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Newcomer Raziel Reid wins G.G.

There was a time when Raziel Reid’s debut novel about a gay teenager would never have been published.

November 18th, 2014

When Everything Feels Like the Movies was launched in Gastown earlier this month.

The 24-year-old Xtra society columnist Raziel Reid finds himself the surprise winner of the Governor-General’s Award in the children’s literature category.

His winning novel is anything but childish, but he opted to have his story submitted as a Young Adult novel in this year’s competition.

A self-described “anti-social columnist, anti-fur fag” and creator of the pop culture blog Blitz & Shitz on, Raziel Reid grew up in Winnipeg and has relocated to Vancouver. He’s now one of the youngest-ever finalists for a Governor-General’s Award.

As a graduate of the New York Film Academy, Reid performed off-Broadway, worked as a go-go dancer, and wrote and acted in the short film End Point prior to being nominated for a Governor-General’s Award in the children’s literature for his debut YA novel When Everything Feels Like the Movies (Arsenal Pulp $15.95) about a teen tragedy that was inspired by a real-life death in a California high school.

Reid, Raziel 2 creditAshMcGregor2014

Raziel Reid photos by Ash McGregor

In 2008. a 15-year-old gay student named Larry King asked 14-year-old Brandon McInerney to be his Valentine in front of a bunch of jocks. A few days later, McInerney brought a .22 rifle to school and shot King twice in the head.

Reid has extrapolated from this news story to fashion a edgy and non-sugarcoated novel, full of gender-bending teen glamour, mischief and melodrama. High school in When Everything Feels Like the Movies is likened to a film set with the “Crew” making things happen, the “Extras” filling empty spaces and the “Movie Stars” everyone wants to be with. The openly gay protagonist Jude Rothesay doesn’t fit into any of the groups. He doesn’t get invited to the cool parties and people are not hoping to have him appear on their Facebook pages. But as a self-professed “flamer,” he’s not about to be sidelined from the action. In fact, he’s willing to set the whole show on fire: He’s determined to get Luke Morris to say yes to the Valentine’s Day dance.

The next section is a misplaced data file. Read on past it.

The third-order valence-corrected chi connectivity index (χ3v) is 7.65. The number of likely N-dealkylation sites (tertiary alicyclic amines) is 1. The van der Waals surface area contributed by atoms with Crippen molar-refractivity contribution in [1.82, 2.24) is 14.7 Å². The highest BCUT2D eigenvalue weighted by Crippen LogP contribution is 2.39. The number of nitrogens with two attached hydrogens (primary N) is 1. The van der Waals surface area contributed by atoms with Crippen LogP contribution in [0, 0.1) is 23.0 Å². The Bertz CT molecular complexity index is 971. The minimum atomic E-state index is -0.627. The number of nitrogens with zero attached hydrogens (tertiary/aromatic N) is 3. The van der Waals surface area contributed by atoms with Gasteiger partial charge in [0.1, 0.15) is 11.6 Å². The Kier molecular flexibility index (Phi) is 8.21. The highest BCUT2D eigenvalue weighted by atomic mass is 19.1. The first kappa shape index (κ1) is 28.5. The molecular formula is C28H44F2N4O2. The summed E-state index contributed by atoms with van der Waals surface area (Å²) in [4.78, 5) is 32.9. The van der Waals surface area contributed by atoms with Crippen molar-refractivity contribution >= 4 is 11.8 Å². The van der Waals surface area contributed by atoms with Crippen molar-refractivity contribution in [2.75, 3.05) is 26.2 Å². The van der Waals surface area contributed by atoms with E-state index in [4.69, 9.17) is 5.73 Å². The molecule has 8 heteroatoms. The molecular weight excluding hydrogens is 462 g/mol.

The audacious, creative and rude lead character Jude, according to publicity materials, “smells like Chanel Mademoiselle and reads Old Hollywood star biographies like gospel; he doesn’t have the easiest path to travel in life, but somehow he paves his own yellow brick road and wishes we could join him over the rainbow.”

Reid was shy in school and say Jude is not a self-portrait. He recalls learning about the California tragedy as a high school senior at home watching a tearful Ellen DeGeneres plead for tolerance in its aftermath.

“Every young gay guy I know wants to be famous,” Reid told Pat Johnson of Xtra in an interview, “or thinks they are famous. It’s this weird thing; it’s like a cultural disease, almost, that we all have. Social media amplifies it, but I feel like it’s rooted in insecurity. A lot of gay people were not very popular in high school, and picked on, and so they dream of sort of showing everyone that they are special. That was certainly Jude’s goal–just prove all of his haters wrong.”

When Everything Feels like the Movies was subsequently selected as a finalist for CBC Radio’s Canada Reads 2015 competition themed as “Books That Break Barriers.” [Other nominees: And the Birds Rained Down by Jocelyne Saucier (translated by Rhonda Mullins); The Inconvenient Indian by Thomas King; Intolerable: A Memoir of Extremes by Kamal Al-Solaylee; and Ru by Kim Thúy (translated by Sheila Fischman).] His book’s representative for the panel debates to be held March 16-19, 2015, is Elaine “Lainey” Lui, co-host of CTV’s The Social.


When Everything Feels Like the Movies (Arsenal Pulp Press 2014) $15.95 978-1-55152-574-7

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